When this happens, the bear can hardly go back to its natural diet and will do almost anything to get more “tasty” human cooked food. Consequently, such a bear is called “food conditioned.” Because the animal has now learnt to associate humans, their cars, campsites, etc with food it will keep coming back for more. The case of the Yosemite Black Bears comes to mind here.


Just tasting cooked food once is enough to start a bear on the food conditioned path. In some cases, the bears resort to force or even attacking people to get at their food.


BLOCK QUOTE: Food conditioning changes the natural hunting and eating habits of affected bears.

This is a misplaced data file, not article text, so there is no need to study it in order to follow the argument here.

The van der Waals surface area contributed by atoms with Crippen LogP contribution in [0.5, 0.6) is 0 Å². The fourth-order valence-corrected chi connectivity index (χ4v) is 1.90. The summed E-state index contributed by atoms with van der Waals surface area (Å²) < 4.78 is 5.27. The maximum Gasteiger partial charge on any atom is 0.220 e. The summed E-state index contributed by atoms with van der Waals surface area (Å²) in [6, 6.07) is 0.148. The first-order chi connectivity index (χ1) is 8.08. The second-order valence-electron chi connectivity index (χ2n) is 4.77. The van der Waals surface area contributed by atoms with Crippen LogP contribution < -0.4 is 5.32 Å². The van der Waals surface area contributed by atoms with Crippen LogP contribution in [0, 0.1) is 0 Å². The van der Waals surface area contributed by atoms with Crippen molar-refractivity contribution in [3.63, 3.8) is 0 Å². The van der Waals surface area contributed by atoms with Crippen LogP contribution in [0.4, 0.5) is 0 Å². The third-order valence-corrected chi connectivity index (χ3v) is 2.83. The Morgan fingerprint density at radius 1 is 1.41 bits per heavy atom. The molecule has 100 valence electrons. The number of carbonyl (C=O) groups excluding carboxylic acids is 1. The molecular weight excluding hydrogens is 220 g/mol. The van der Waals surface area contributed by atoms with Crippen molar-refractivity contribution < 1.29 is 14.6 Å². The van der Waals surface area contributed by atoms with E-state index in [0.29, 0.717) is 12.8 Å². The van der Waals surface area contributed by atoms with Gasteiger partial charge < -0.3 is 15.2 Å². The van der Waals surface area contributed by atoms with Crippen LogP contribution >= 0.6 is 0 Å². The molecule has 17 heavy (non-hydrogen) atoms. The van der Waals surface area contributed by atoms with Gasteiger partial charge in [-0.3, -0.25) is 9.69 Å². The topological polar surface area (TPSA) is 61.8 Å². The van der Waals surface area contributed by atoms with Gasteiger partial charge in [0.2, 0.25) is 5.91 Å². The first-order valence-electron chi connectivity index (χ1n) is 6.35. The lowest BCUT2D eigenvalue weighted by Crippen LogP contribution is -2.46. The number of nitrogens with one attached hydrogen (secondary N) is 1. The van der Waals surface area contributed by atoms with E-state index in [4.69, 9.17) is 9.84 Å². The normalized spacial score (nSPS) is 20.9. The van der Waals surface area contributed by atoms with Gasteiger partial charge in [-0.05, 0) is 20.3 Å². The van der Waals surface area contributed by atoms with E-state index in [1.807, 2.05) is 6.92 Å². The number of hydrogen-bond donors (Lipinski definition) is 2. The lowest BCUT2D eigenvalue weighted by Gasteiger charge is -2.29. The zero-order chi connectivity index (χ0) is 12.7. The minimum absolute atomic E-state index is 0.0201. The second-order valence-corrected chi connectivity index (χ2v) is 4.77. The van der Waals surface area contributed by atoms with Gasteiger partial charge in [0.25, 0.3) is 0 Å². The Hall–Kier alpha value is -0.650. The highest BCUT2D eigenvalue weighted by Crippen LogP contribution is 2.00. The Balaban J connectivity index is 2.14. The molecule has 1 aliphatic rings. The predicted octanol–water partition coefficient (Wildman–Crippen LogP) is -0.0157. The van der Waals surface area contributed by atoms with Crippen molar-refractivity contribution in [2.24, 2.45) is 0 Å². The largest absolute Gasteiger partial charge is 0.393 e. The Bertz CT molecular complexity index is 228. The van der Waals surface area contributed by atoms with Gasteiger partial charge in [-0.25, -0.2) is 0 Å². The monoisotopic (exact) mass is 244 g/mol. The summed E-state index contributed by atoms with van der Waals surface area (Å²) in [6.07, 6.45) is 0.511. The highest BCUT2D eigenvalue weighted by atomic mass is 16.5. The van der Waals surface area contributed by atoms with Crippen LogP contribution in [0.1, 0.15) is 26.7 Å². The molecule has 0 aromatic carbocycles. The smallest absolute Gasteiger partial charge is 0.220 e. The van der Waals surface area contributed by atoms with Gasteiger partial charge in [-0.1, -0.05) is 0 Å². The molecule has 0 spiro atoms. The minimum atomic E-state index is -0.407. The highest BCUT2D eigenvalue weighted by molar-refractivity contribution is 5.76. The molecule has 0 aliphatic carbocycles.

What is a “habituated” bear?

In areas where human dwellings overlap bear habitat, the bears get to see and observe people quite frequently. Sometimes even daily.


As a result, seeing humans does not startle them. Rather, they largely ignore the people around them and just continue what whatever they are doing. Such bears are referred to as “habituated.”


Usually, they’ve had a peaceful relationship with the humans around them so they have no reason to fear or attack them.


What Are the Implications Of A Food Conditioned Bear Vs A Habituated Bear?

Although these are two very different conditions, people and even experts still use the terms wrongly to date. This has tendency to create confusion and misunderstanding about the implications of both.


A Food Conditioned Bear Will:


  • Seek out the company of people to get at their food.